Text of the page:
Hillside Research Complex in winter
 

New Science Labs Open

Published on June 30th, 2009

Cold Spring Harbor Laboratory, a nonprofit research and educational institution on Long Island, dedicated six new research buildings on June 12, 2009. The 100,000-square-foot Hillside Research Complex expands the lab’s active research space by 40 percent and encourages collaboration between scientists from different disciplines, enhancing the potential of scientific discovery.



Partner Jim Childress, FAIA, designed the project with Partner Emeritus Bill Grover, FAIA and Todd Andrews, AIA, who was the Project Manager. Cold Spring Harbor Laboratory has been a Centerbrook client since 1974.

To preserve the idyllic nature of the nearly 120-acre campus, the buildings were designed to complement the campus’s smaller, historic buildings. The new laboratories are outcroppings of a single interconnected structure -- whose infrastructure is integrated underground -- giving the appearance of six discrete buildings. Nestled into a hillside, the complex will be 30% more energy-efficient than current laboratory standards.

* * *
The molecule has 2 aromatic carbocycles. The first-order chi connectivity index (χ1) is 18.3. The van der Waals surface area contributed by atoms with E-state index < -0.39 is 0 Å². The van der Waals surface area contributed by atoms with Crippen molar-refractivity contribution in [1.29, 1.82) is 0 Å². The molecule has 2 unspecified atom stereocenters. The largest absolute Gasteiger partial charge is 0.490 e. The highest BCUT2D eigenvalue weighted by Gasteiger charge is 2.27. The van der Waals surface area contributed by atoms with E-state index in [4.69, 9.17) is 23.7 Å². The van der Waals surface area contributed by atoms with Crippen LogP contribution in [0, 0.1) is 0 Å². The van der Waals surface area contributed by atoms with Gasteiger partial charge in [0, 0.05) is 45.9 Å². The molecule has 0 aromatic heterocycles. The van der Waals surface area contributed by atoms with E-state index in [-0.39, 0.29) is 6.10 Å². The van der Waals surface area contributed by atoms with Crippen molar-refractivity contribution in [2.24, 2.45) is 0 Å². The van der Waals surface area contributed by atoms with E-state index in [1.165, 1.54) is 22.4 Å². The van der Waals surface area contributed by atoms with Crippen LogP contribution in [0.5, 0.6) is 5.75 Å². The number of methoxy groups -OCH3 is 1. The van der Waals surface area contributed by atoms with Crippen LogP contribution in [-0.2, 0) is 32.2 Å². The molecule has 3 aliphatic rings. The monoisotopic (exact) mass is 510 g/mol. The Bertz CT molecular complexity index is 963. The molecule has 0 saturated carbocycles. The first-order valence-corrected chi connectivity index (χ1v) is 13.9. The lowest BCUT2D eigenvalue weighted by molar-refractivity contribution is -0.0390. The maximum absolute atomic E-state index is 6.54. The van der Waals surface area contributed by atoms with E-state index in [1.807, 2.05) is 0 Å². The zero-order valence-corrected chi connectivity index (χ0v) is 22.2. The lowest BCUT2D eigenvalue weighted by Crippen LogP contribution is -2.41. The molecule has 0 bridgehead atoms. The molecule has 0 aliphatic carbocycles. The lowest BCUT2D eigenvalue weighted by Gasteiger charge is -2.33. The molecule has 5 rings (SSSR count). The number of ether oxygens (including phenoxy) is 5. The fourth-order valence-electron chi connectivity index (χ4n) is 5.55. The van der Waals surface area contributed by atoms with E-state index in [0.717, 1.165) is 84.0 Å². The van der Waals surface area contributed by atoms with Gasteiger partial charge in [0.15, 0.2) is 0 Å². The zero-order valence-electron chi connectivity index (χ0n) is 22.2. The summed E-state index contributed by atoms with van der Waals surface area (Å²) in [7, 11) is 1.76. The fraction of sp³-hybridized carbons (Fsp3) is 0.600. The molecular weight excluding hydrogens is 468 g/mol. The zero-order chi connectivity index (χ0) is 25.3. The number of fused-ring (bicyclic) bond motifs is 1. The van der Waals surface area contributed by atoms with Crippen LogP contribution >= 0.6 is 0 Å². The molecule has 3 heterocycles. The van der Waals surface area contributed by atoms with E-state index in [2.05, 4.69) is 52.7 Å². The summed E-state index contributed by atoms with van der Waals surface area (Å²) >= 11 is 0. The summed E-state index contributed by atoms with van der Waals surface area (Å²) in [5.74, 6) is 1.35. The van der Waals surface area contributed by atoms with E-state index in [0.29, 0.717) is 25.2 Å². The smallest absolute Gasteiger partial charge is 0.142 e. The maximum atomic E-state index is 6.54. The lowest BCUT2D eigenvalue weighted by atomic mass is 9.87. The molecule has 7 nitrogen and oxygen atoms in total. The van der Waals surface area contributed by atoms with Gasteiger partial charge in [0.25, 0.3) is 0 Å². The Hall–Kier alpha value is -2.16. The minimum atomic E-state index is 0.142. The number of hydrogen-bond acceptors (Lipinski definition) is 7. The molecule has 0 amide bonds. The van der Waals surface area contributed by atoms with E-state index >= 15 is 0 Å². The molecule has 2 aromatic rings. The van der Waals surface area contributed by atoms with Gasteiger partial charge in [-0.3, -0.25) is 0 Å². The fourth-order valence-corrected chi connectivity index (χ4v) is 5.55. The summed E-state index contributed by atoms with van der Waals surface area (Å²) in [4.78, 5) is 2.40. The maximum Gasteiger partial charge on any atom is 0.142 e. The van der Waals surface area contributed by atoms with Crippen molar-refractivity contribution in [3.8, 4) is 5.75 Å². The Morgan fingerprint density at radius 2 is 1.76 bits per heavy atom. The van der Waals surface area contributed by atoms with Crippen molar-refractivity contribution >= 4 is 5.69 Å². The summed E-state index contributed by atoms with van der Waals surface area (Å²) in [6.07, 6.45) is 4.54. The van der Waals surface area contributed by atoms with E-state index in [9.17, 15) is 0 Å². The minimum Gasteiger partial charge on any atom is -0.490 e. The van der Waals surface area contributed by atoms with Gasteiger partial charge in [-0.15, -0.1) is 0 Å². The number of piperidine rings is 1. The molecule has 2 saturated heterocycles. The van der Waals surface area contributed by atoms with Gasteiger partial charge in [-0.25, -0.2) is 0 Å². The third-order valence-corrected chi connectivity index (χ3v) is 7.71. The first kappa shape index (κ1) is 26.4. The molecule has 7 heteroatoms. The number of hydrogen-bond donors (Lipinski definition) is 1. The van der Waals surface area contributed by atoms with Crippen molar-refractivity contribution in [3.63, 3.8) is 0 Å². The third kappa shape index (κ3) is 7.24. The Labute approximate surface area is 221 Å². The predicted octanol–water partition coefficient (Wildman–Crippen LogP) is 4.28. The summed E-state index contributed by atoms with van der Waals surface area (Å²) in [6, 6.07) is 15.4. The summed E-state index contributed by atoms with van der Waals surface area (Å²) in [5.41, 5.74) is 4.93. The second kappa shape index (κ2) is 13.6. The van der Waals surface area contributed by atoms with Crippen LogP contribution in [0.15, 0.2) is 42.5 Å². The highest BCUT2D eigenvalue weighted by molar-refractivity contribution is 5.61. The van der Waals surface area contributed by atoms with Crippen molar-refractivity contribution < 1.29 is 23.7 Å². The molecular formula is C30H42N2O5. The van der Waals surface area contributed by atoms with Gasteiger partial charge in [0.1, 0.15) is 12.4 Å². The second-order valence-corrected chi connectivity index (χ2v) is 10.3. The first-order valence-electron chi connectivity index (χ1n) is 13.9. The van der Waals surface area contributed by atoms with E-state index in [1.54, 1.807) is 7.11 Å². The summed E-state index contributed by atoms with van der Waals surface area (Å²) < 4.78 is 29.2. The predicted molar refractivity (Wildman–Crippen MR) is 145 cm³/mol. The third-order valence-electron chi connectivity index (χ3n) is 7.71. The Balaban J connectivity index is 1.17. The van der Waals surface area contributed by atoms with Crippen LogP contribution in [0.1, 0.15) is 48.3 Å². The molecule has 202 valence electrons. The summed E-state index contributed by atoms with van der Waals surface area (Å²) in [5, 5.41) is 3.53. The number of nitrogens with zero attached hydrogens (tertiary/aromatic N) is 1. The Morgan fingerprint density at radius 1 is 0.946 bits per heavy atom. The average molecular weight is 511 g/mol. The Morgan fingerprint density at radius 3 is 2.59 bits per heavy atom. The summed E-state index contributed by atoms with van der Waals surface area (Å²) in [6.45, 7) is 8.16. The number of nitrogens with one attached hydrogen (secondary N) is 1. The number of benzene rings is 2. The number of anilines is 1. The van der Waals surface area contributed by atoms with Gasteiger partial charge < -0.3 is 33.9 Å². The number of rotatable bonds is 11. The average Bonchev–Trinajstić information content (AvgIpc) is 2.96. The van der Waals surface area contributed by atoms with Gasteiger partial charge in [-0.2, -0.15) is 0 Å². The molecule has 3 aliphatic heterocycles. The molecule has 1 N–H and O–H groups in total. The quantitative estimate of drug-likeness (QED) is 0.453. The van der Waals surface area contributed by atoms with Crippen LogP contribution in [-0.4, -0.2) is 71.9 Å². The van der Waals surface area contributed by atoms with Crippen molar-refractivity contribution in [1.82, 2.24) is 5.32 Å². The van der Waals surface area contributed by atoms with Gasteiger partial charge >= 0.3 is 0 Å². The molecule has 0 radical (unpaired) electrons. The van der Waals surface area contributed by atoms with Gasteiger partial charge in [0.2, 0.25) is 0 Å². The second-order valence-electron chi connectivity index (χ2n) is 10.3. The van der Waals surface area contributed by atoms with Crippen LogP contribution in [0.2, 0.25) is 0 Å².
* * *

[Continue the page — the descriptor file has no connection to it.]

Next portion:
Completion ushers in an exciting new era of research at Cold Spring Harbor Laboratory, a world leader in biomedical research and education. The complex includes:

  • The Leslie and Jean Quick Laboratory, designed for researchers striving to pinpoint the genetics of cancer;
  • The William L. and Marjorie A. Matheson Laboratory, dedicated to searching for improved methods of cancer diagnosis and therapy;
  • The Wendt Family Laboratory;
  • The Donald E. Axinn Laboratory, built to support researchers studying the neurobiological roots of mental illness;
  • The Nancy and Frederick DeMatteis Laboratory, where scientists will try to understand the fundamental building blocks of human genetics and apply their findings to the treatment of genetic diseases, including cancer, autism, and schizophrenia;
  • The David H. Koch Laboratory, home to a newly established Center for Quantitative Biology, where an interdisciplinary team of top mathematicians, physicists, and computer scientists will develop computational models to interpret and understand complex datasets generatedby the lab’s experiments.